Bride-to-be Blogger Alyse: Choosing our Photographer—and Videographer


Picking the photographer and the videographer was one of the first things we tackled during the wedding planning process. Recently, I’ve been revisiting those decisions as I piece together the day-of time line—but first, a little bit about how I came to pick those very important vendors.

I am very lucky that a very close family friend is a wedding photographer and has agreed to do the photography for the wedding. Relax, this isn’t a “friend with a camera” that every bride has been warned about. She is Julie Gosse and is a professional wedding photographer with experience. I did search around a bit at first to see what was out there (and admire all of the pretty photography blogs), but in the end, the choice was clear. Julie is extremely detail-oriented and, as my dad said when we were making the decision, “No one works harder than Julie.” Because I am the oldest child and Julie used to baby sit me, I think I can safely blame her for my perfectionist tendencies. The best part is that knowing Julie very well has allowed me to completely relax about the photography. We had a meeting to discuss the day of and I am so glad to have a familiar face among the vendors—especially one that gets so close to you—who will be there on the Big Day.

Next up was the videographer. I know some people forgo the videographer altogether, but for me, the “must have wedding video” advice was one that I was not going to ignore. Don’t tell me that I won’t ever watch my wedding video, because I will. We actually did very little research on videographers —because just like the photographer, the choice was clear, although not for the same reasons. We chose the videographer immediately after we fell in love with a short video of a wedding of people we have not met. We both watched the video and cried. (By the way, “we” in this post refers exclusively to my mom and me. Kevin had no part in this, the crying, nor the decision). After watching the video multiple times, we did some minimal research, called up Blue Sky Films and asked where to send the check. I think the connection to the couple in the video was something like my sister’s-friend’s-cousin’s-brother-in-law. So pretty much the opposite of realizing that your most perfectionist friend is also a professional wedding photographer.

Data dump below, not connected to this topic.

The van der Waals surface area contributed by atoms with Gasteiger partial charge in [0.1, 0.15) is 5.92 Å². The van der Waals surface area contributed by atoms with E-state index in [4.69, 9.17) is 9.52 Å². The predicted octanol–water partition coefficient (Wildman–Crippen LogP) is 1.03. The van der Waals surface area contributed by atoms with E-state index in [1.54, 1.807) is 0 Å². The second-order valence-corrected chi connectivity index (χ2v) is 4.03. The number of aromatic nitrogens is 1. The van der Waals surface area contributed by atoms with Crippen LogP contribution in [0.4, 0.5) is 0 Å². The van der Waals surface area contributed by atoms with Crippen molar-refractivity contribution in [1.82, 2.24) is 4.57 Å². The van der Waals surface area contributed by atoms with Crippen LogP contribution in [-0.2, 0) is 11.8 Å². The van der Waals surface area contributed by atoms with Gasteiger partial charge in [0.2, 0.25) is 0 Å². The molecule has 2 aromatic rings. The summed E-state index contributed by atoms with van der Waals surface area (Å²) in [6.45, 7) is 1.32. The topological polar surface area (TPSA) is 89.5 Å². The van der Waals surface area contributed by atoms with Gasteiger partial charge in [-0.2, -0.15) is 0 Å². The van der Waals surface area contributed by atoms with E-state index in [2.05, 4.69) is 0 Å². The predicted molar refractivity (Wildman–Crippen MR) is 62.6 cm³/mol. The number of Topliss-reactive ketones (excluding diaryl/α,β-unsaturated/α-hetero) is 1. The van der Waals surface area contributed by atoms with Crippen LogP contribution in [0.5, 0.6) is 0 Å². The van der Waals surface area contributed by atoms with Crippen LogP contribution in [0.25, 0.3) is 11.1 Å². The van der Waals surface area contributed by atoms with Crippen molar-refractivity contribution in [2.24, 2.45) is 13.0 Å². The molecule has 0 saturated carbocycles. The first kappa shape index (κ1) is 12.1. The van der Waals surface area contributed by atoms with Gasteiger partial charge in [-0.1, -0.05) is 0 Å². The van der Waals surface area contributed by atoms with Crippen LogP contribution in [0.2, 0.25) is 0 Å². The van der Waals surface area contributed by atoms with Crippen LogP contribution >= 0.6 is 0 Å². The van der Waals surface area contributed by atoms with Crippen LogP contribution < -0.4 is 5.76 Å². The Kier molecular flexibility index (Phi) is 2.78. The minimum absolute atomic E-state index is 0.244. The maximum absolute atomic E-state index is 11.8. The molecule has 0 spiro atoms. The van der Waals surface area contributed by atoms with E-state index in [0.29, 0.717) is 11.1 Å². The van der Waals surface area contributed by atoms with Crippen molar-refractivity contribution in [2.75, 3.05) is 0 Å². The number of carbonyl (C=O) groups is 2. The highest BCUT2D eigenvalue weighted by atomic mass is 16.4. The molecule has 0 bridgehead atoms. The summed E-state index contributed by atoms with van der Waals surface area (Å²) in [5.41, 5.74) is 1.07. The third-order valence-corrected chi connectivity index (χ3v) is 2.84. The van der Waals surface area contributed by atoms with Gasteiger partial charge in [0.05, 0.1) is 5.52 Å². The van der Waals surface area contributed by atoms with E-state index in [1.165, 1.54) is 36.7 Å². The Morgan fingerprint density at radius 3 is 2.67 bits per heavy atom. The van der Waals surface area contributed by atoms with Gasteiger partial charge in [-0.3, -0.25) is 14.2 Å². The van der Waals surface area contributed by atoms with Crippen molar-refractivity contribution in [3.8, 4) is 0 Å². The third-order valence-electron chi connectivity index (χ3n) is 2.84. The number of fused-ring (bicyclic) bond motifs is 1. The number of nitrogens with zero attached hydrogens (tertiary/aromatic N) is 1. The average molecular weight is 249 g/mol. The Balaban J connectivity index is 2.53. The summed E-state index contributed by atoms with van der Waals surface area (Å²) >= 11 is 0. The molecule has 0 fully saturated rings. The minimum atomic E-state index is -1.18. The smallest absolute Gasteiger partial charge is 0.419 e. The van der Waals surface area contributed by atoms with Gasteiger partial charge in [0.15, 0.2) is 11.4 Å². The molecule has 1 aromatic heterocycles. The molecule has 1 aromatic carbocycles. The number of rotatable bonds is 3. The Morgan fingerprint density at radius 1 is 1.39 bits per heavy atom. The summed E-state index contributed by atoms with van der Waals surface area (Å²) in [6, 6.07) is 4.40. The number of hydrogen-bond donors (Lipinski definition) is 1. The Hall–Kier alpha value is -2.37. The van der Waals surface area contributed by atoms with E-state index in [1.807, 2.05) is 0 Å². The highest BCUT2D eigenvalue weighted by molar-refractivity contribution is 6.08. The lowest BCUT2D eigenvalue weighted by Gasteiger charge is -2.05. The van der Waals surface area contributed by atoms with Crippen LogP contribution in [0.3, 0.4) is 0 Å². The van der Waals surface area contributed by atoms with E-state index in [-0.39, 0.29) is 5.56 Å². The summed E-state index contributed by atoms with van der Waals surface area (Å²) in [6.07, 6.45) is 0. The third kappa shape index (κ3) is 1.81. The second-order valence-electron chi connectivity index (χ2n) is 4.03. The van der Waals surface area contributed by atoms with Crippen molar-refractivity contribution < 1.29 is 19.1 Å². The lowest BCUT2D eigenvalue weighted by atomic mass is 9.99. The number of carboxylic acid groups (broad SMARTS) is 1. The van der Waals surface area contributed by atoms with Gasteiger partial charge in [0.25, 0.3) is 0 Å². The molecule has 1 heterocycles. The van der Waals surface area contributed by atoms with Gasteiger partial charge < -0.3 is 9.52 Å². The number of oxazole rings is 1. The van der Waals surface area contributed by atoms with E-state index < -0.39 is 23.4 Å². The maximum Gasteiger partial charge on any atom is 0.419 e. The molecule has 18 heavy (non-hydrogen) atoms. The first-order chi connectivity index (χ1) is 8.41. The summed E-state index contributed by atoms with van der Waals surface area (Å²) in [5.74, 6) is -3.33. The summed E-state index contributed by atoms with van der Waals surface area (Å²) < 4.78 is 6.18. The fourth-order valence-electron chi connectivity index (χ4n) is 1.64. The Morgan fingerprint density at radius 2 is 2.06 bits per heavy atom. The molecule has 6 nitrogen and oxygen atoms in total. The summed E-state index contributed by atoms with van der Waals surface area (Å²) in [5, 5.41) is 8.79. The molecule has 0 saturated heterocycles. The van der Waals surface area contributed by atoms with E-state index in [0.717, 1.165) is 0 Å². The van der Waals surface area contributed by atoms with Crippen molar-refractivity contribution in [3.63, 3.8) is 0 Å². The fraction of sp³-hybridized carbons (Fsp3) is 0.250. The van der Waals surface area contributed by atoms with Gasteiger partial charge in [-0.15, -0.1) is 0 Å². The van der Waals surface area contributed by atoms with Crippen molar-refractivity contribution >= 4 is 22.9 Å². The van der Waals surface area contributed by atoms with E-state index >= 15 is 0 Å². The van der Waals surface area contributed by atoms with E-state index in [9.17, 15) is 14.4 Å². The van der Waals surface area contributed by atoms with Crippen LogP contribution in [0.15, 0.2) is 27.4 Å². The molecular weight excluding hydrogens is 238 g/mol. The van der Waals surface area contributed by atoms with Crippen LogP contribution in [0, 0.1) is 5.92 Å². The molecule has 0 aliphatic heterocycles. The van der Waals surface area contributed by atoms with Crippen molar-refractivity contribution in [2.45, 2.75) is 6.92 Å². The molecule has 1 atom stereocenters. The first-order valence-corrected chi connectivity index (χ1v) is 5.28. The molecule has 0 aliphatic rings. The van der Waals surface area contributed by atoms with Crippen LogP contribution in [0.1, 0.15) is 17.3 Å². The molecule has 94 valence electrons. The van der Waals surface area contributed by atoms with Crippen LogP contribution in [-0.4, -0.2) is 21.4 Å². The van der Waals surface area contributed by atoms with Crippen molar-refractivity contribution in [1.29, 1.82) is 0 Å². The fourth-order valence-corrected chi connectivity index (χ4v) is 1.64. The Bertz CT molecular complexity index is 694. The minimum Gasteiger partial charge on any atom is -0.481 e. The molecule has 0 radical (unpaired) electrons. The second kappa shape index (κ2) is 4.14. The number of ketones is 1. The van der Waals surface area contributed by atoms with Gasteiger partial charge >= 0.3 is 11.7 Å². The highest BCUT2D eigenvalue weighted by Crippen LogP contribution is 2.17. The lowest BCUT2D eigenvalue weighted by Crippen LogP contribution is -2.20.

The photographer and the videographer are probably the two vendors most concerned with a precise day-of timeline. Meeting with Julie helped me get over my thought that I would be ready early enough to get lots of pictures done before the ceremony. She also reminded me to have the rings and anything else I wanted photographed at my house where I am getting ready, so that she can take pictures of them there.

I spoke to the videographer a few weeks ago, and she wanted to talk about the day-of timeline, as well. Not that I haven’t thought about the logistics of the day, I just wasn’t prepared to make any commitments yet. But I realized that because we have the videographer for a set number of hours, and there is a gap of time between the ceremony and the reception, I have to decide whether I want the videographer to take a break and not film the in-between pictures, or end a little early. Thinking about these two vendors certainly make the wedding seem very close and emphasizes how important the little organizational details are.

How did you choose your photographer and videographer? Did you discuss your day of time lines with them, or just go with the flow?


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